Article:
Don’t let the cheapness, the incredibly yellow juice, or the straightforwardness of the name put you off buying this perfume. I f you want a soliflore—and sometimes nothing else will do, Tea Rose is right on the mark. It smells exactly like a tea rose, and there’s not much more to say, beyond that it is lovely, big, and bloomy, and fabulous. My husband loves this perfume on me, because it reminds him, as he says, of pure happiness, of the feelings he felt when we first began dating (for the first time around). When pressed for more details, he says it reminds him of me naked under my red silk embroidered Chinese robe, pouring tea for him the morning after, and a particularly good shower with me in my old rickety garret apartment in Missoula….enough said. No wonder he gets so excited when I wear it.
But I won’t wear it all the time, nor am I eager to make it a ‘signature’ scent, as much as I know he would love that, because I find it to be, well, onedimensional. I mean this in the best of ways, of course. When rose and nothing else but rose will do, Tea Rose is your girl. But complex she is not. I find her fabulous as a layerer—I like to rub on some solid woody balm like Zents Earth or Pacifica’s Sandalwood and then spritz Tea Rose over the top. That is always a fun experiment, because the rose will float over the top of the deeper scents, and really shine.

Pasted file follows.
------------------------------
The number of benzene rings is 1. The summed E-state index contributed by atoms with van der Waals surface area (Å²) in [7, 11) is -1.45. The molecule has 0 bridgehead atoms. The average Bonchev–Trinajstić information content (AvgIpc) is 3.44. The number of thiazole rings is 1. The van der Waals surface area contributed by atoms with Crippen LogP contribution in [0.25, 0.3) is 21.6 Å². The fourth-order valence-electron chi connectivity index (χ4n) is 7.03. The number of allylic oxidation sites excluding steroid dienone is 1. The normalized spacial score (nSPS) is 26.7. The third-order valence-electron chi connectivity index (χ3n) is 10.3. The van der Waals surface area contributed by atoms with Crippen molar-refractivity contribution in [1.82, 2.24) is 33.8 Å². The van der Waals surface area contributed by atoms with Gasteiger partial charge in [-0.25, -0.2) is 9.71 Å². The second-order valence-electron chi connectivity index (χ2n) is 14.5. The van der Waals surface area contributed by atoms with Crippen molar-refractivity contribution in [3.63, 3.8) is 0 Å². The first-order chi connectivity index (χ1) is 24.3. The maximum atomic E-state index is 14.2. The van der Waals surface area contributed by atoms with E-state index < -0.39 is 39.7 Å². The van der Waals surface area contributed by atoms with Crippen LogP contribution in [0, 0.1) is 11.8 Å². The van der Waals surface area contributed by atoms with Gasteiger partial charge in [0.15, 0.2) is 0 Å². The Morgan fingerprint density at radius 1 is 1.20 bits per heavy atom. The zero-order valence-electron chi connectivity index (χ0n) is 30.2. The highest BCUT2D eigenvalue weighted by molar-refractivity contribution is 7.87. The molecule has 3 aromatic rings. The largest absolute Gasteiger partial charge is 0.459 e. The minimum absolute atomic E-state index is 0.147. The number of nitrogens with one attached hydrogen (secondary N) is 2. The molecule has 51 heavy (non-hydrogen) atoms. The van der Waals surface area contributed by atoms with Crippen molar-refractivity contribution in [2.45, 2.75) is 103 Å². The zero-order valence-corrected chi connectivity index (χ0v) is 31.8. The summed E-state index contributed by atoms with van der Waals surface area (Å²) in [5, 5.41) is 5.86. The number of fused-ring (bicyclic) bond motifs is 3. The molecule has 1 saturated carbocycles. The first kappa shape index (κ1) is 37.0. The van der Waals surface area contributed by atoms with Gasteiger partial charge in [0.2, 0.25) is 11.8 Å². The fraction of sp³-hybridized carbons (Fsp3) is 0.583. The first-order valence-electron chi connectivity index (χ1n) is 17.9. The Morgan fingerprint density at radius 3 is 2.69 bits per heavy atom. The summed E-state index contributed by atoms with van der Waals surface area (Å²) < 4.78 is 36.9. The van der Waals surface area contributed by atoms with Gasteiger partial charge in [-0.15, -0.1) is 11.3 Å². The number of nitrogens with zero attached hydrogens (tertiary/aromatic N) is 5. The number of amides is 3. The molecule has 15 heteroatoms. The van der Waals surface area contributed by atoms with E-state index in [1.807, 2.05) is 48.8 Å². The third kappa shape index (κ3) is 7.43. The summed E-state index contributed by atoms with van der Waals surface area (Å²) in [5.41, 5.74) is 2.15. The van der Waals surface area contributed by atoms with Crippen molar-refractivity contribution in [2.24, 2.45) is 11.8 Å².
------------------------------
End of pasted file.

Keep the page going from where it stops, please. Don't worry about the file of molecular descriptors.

I also kind of dig the packaging. It feels sort of art deco Seventies in the coolest of ways, and I love it for that. That’s what I was in my younger days. A hippie who loved old things and thought she hated perfume. Who would only wear something that smelled like ‘the real thing.’ I identified with Tea Rose, with its aesthetic, with its cheapness, with everything about it. I have changed, and my tastes have become more complex, but I will always have a soft spot in my heart for this, the first perfume I fell in love with, and I will certainly always have a spot for it on my shelf.